IN THE SUPREME COURT OF INDIA
Civil Appeal Nos. 7782-83 of 1997
Decided On: 19.11.1997
Surendra Kumar Jain
S.B. Majmudar and M. Jagannadha Rao, JJ.
Citation:AIR 1998 SC 394,(1997) 8 SCC 759
1. Leave granted.
2. These two Civil appeals have been filed by the appellant against the judgment of the Bombay High Court in W.P. No. 5105 and 5106 of 1994.
3. The respondent filed L.E. & C. Suit No. 86/116 of 1979 for possession against the appellant of one room adjoining the kitchen on the ground floor of the bungalow known as ‘Carmel View’ situated at 63, Mount Carmel Road, Bandra(W), Bombay and for arrears of paying guest charges of Rs. 2500/- till 31.12.1978 at Rs. 200/- per month and for mesne profits from 1.1.1979 till vacant possession is granted. The appellant filed R.A.D. Suit No. 2041 of 1979. Small Causes Court, Bombay for a declaration that he was tenant in respect of the Hall cum dining hall, bedroom No. 3, W.C., Pantry and Bathroom. According to the respondent-owner, the appellant was a ‘Paying guest’ from February/March 1971 of Bed Room No. 2 on an occupation charges of Rs. 120/-per month. In December 1973, the appellant was married at Allahabad and before his wife joined him, executed a letter dated 31.1.1974 admitting that he was a paying guest and seeking permission to bring his wife. He was so permitted and was permitted to use the dining hall also. The occupation charges were increased to Rs. 200/- per month. According to the appellant the respondent forcibly entered in the hall in October 1978. The respondent gave a notice dated 2.11.1978, revoking the permission granted to the appellant to occupy as ‘paying guest’. The appellant sent a reply on 19.12.1978 and claimed he was a licensee and did not claim that he was a tenant. The respondent sent a rejoinder on 126.96.36.199. The respondent filed an eviction case on 28.2.1979 as stated above and the appellant filed the other suit on 12.4.1979 for declaration that he was tenant.
4. The Trial Judge by judgment dated 27/28-6-1989 disposed of both suits by a common judgment holding that appellant was not a paying guest but was a tenant from the beginning. The appellant’s suit was decreed and the respondent’s suit was dismissed. The appellate Bench of the Small Causes Court, Bandra however allowed both appeals preferred by the respondent, by judgment dated 25.8.1994. The appellant filed two writ petitions Nos.5105 and 5106 of 1994 and they were dismissed by the High Court on 22.4.1997. These two appeals are filed by the appellant against the said judgments.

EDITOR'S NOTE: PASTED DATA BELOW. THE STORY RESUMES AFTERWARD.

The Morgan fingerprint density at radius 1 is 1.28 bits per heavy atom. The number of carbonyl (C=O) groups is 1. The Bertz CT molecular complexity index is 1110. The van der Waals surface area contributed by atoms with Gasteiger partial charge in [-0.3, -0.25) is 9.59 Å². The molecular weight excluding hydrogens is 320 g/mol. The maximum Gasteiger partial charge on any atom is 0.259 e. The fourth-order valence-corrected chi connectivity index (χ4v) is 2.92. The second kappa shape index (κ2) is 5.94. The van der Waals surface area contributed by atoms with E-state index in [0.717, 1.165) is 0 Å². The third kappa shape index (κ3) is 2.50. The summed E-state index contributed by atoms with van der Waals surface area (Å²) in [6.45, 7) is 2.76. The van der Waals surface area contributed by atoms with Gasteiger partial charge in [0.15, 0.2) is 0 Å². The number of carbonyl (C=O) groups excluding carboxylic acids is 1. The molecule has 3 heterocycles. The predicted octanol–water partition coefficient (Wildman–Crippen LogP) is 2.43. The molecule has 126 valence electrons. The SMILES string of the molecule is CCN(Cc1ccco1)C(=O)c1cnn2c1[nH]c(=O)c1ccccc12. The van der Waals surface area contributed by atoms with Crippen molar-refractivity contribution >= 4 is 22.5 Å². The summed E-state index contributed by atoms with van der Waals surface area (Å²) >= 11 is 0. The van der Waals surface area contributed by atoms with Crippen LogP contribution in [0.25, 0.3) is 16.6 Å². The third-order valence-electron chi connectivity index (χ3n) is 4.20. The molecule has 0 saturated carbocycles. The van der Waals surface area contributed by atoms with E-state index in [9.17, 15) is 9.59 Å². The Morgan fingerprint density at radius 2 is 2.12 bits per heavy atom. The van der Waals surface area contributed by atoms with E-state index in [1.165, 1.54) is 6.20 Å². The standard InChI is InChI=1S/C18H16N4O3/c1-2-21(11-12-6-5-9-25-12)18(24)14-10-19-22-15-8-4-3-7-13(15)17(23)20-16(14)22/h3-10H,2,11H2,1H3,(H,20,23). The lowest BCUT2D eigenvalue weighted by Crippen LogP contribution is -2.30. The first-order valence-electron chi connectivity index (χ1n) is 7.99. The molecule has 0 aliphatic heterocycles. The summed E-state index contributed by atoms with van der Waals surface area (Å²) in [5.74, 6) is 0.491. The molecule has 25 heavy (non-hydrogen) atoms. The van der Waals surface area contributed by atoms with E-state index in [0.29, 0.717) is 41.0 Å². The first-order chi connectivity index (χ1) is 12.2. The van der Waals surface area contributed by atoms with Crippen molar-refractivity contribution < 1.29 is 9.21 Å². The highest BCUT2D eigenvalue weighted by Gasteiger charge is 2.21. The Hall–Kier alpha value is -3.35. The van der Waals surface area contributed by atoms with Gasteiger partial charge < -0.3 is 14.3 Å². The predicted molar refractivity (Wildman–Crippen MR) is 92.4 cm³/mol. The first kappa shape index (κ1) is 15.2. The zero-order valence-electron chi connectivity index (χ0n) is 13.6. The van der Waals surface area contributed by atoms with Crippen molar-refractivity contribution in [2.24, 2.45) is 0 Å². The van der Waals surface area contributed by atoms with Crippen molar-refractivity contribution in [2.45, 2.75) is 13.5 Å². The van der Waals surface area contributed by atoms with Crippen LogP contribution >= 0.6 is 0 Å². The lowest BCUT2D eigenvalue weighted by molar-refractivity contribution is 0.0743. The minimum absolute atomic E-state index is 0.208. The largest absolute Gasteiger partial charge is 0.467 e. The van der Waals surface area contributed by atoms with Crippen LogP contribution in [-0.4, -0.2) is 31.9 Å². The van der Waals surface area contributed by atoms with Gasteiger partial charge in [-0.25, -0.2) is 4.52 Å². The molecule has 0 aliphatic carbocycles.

5. Learned senior counsel for the appellant contended that the appellant was in exclusive possession of the bed room No. 3 and the dining hall, bathroom and Pantry as a tenant, that the letter dated 31.1.1974 wherein appellant admitted he was a ‘paying guest’ was obtained by the respondent by pressure, and that the respondent had admitted in his evidence that in 1978-79 he had informed the Bombay Municipal Corporation, in tax assessment proceedings, that the appellant was a tenant to whom part of the ground floor was ‘let’ at Rs. 200 (as distinct from one by other in ground floor as ‘paying guest, at Rs. 20/) and this admission was not explained.
6. The appellate Court has found on a consideration of the letter dated 31.1.1974 and other evidence adduced by parties that the appellant, to start with was a ‘paying guest’ of bedroom No. 3 even after appellant’s wife joined, that the appellant’s wife was permitted on compassionate grounds to cook in the pantry, that the hall was not given to the appellant when the charges were increased to Rs. 200/- P.M., and that the dining hall was in occupation or control of the respondent for otherwise the respondent would not. have been able to enter Bedroom No. 2 on the left side or the kitchen on the north, beyond the Bedroom No. 3 that was being used by the appellant. (The plan shows that the front closed verandah opens into the dining Hall, and on the left, there are Bed Room 1, 2 and 3 one after the other and beyond Bedroom 3 is the kitchen etc.). The finding is therefore that the dining hall and kitchen etc. and other Bed rooms 1, 2 which were vacated by other paying guests were in the control of the respondent and that the respondent did not dispossess the appellant from the hall as alleged. So far as the statement of the appellant that he informed the Corporation that the portion was ‘let’ to appellant was concerned, it was observed by the first appellate Court that the appellant was not asked in cross-examination as to why he had so informed the Corporation and that, in any event, the letter dated 31.1.1974 executed by the appellant and other evidence showed that the real relationship of the appellant in respect of the room was as ‘paying guest’.